This Rudbekia a plant which I sowed early last spring has finally flowered, and what a day to choose for it. Beautiful.
The leaves of the Calla lily (Zantedeschia aethopica) never fail to look good any day but especially this morning they looked wonderful!
I’ve been thinking what to do with all the many young Foxgloves plants coming up in the garden, now I am happy that I left them as the frost has decorated them so brilliantly.
This is the sort of photo that stops me starting to paint again, why would I paint if art is show me in nature just like that. How could I ever make it more beautiful.
And so another evening has arrived, and I made use of my extra energy to clean up the front garden as this was very overdue. The leaves of two smallish trees had nearly covered the cement tiles, and the Buddleia needed trimming. This was a rather slow job as the branches had overgrown and they all had to be cut and cut again in order to be brought through the house to the back garden for shredding. But recently I have found joy in doing jobs slowly, or rather in doing slow jobs, they are like a meditation and I know that I benefit from this. Also I have noticed this tendency in my reading habits, these days a really tick book does not put me off anymore, on the contrary I seek them out and relax into them for days, savouring the story. Same with cooking, I now very much prefer to cook totally from scratch, enjoying the extensive cutting up of vegetables, or shelling of peas.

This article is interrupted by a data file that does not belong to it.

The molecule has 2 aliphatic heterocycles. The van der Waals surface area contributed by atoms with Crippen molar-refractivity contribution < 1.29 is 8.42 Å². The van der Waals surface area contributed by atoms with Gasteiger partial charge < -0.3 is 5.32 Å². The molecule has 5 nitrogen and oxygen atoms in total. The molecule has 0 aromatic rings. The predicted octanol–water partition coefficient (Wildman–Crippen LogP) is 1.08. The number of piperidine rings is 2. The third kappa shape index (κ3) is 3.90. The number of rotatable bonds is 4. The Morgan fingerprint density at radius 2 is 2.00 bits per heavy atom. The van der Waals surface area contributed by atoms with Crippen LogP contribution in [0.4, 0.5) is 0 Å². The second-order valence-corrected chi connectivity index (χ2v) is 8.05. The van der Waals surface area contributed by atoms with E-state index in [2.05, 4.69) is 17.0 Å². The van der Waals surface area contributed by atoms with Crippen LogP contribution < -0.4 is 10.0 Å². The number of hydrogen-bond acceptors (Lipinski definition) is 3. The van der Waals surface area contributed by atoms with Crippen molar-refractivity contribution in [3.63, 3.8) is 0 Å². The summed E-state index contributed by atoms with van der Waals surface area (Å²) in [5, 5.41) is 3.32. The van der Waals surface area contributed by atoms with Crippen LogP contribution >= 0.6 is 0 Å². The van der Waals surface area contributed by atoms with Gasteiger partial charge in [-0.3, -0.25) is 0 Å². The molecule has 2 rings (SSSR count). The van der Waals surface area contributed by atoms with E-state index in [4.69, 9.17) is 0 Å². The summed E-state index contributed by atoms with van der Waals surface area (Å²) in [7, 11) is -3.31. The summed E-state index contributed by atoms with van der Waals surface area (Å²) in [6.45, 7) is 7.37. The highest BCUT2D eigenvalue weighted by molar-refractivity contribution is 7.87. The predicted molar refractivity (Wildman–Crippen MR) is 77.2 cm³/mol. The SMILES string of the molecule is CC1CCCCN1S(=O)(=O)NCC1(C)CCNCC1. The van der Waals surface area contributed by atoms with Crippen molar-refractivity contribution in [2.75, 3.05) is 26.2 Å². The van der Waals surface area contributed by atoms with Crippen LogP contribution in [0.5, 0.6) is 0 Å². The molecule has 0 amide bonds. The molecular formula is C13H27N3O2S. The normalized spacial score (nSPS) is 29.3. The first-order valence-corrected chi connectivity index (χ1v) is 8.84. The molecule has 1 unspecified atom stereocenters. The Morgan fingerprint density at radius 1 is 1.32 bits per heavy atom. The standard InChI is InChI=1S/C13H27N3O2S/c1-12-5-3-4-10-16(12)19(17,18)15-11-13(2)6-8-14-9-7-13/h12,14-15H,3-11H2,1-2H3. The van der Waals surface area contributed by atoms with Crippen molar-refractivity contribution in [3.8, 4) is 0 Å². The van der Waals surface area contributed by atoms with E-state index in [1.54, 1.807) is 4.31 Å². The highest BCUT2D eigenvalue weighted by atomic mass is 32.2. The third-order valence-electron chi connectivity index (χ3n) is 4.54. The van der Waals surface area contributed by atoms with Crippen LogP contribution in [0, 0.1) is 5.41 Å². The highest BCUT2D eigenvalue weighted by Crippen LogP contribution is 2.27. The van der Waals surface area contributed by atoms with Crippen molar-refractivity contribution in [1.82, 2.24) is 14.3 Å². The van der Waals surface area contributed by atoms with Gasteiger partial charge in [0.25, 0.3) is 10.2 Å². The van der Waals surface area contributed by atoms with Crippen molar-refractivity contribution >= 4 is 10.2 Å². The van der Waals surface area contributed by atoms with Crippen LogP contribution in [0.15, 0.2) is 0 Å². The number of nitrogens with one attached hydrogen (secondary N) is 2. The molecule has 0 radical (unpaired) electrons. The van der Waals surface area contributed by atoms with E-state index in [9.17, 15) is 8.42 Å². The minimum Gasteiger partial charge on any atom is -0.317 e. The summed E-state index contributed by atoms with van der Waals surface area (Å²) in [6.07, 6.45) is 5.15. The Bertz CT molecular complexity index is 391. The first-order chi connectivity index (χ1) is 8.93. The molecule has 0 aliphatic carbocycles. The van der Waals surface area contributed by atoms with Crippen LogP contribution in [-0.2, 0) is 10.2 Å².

I am grateful to have the time for all of this now that I am retired.

My dear readers and friends I hope that wherever you live, keep warm or cool as the case may be, and enjoy the moment.

A LITTLE FROSTY, BUT SUNSHINE

Some of these mornings lately are frosty, and the garden looks a little white, but the nice thing about it is that we get sunshine along with it, so very much needed here in West Cork.  Clear the air too.  The garden is waiting for attention, but my mind is on other things right now, and it’s all good.  All will be in order for a fabulous growing season.

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FROSTY MORNING

This morning a glorious sun rose over the hills to the East, a bright blue sky welcomed me from my dream-filled sleep. The grass fields across the valley looked like well ironed patches, smooth and very green. And in the garden there I found jewels. Jewels because it had frozen during the night, but already the thaw had set in, some of the vegetables and little plants were still beautifully laced with ice.  Texture and colour, a feast for the eye.
A precious new morning, a beautiful new day.
I feel energized from this sunshine,
something to be very grateful for.